Dan Wieden didn't want to enter the advertising industry like his father did when he was a young man. In 2003, Mr. Wieden told Adweek magazine, "I could never understand why he was in such a whorish industry.
He majored in journalism at the University of Oregon in the middle of the 1960s. In his early 20s, he married and had children. Due to the need for consistent income, advertising was created. He became fascinated by the challenge of expressing complex ideas in few words. He helped David Kennedy found the Portland, Oregon-based advertising firm Wieden+Kennedy in 1982.
At the time, Nike Inc. was their only customer. It fit like a glove. Nike co-founder Phil Knight detested traditional advertising. The founders of the new agency tended to pitch ads that were unconventional, edgy, and creative. Nike's slogan, "Just Do It," was created by Mr. Wieden in 1988.
In the 2009 film "Art & Copy," Mr. Wieden claimed that Gary Gilmore's remark, "Let's do it," shortly before his execution in 1977 was a major inspiration for the idea. Mr. Wieden recalled thinking, "I like the 'do it' part of it." Nike representatives did not respond to requests for comment. A spokeswoman for Wieden+Kennedy declined to comment.
The Nike advertisements helped turn a small local business into a major advertising agency. In 1991, Subaru of America hired Wieden+Kennedy. Since that time, a long list of clients has included Coca-Cola Co., McDonald's Corp., Starbucks Corp., and Microsoft Corp. The company employs about 1,500 people and has locations in the Americas, Asia, and Europe.
Mr. Wieden established a trust to protect the company's independence so that it wouldn't run the risk of being absorbed by a sizable holding company.
On September 30, Mr. Wieden passed away in his Portland home. He was 77 years old and had Alzheimer's. Mr. Kennedy, his partner, passed away a year ago at the age of 82.
Mr. Wieden (pronounced why-den) credited the company's success in part to a hiring practice that favors outcasts and oddballs over seasoned advertising professionals. He stated, "I think people need to feel safe but still under pressure in some strange way, a healthy pressure when it comes to managing people. People must sense your support for their success.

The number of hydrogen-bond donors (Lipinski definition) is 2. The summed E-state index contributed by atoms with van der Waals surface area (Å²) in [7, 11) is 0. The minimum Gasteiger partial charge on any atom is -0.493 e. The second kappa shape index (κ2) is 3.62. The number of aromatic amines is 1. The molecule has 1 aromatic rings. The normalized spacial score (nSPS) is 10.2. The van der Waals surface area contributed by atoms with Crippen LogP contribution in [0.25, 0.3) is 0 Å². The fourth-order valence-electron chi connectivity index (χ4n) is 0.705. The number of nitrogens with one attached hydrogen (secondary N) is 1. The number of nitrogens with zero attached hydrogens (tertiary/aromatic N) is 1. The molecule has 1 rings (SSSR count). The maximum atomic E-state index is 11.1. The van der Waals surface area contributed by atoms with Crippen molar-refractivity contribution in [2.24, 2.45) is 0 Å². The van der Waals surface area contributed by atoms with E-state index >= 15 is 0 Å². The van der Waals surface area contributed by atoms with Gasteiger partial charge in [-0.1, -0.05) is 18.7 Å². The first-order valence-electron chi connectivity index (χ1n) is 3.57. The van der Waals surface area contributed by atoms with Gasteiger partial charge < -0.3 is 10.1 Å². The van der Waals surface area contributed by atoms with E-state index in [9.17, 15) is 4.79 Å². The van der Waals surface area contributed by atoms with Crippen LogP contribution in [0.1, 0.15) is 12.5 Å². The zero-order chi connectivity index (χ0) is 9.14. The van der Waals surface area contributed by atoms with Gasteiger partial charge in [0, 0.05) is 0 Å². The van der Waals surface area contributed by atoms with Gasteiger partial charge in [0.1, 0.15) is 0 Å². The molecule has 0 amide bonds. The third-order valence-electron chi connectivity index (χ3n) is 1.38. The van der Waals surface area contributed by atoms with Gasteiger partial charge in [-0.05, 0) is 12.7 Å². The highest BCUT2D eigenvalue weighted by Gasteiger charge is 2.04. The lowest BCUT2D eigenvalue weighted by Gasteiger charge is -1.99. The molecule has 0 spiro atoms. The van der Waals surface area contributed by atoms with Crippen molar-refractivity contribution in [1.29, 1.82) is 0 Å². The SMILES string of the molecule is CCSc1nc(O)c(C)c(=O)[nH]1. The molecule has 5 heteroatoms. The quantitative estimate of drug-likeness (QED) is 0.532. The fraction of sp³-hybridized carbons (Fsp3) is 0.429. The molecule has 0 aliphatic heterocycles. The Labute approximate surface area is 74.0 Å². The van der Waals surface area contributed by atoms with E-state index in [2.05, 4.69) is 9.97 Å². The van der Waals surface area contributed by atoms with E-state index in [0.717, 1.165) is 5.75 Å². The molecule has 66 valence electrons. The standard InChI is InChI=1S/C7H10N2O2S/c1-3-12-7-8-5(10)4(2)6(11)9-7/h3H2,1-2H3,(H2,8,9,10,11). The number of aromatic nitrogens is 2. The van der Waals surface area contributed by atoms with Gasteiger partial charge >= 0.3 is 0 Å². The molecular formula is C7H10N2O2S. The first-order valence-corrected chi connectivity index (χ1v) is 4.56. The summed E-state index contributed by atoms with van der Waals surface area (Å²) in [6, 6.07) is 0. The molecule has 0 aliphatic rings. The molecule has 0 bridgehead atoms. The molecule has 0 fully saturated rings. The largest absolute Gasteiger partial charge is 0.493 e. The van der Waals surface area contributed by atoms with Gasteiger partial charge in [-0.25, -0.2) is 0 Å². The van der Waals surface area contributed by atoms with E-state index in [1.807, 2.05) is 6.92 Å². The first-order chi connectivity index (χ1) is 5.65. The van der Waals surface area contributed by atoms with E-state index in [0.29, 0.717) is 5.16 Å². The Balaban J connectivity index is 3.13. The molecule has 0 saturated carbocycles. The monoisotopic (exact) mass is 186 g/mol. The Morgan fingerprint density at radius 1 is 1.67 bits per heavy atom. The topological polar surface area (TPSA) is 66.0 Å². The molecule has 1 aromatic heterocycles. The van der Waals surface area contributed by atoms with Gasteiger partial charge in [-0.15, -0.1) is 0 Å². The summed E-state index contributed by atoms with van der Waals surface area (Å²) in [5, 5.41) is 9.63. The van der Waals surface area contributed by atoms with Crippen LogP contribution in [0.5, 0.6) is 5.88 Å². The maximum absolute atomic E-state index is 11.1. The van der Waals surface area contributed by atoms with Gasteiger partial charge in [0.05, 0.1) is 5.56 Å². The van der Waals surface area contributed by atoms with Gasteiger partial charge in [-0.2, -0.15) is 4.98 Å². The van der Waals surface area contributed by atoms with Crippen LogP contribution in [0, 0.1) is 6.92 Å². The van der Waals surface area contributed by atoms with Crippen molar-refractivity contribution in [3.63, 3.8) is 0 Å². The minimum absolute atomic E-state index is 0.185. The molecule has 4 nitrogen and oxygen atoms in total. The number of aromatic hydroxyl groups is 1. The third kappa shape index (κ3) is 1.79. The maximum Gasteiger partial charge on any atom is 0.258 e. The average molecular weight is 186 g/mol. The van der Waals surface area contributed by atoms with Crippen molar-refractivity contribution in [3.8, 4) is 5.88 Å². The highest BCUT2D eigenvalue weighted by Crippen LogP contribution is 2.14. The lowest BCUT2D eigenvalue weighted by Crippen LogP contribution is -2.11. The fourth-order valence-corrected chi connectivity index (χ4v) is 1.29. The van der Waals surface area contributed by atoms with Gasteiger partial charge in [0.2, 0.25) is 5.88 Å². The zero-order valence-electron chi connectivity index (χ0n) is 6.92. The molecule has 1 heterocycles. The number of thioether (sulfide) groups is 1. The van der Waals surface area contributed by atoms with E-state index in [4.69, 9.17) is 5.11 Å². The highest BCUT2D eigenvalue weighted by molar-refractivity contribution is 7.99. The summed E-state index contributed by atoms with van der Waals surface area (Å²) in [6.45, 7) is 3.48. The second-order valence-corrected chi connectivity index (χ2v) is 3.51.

He cautioned advertising professionals against becoming complacent, telling them to "walk in stupid every morning." He stated that the moment one stops learning and questioning and begins to believe in their own wisdom, they will die.
According to Bill Davenport, a longtime colleague, Messrs. Wieden and Kennedy "didn't really dictate or mandate." They allowed people to find their own way. It was a sink-or-swim culture in some ways. However, they never used a strong hand.
Dan Gordon Wieden was raised in Portland where he was born on March 6, 1945. Francis "Duke" Wieden, his father, served as the company's president.
The younger Mr. Wieden worked for Georgia-Pacific Corporation as a writer of marketing materials after earning his degree from the University of Oregon in 1967. He detested his job and, according to his own admission, caused so much trouble that he was ultimately let go. He attempted writing for hire before joining the McCann-Erickson advertising agency. He met Mr. Kennedy there, whose artistic abilities and sense of humor enhanced Mr. Wieden's writing abilities.
They initially had a card table and cardboard filing cabinets in their office. They made client calls on a pay phone.
The company made a statement by promoting Honda scooters with a collage of New York City street scenes that featured Lou Reed and his song "Walk on the Wild Side." Later on, in a Nike advertisement, Wieden+Kennedy combined the talented athlete Bo Jackson with Bo Diddley.
Bonnie Scott Wieden, Mr. Wieden's first wife, passed away in 2008. In 2012, he wed Priscilla Bernard. Along with four children, six grandchildren, a brother, and a sister, she survives him.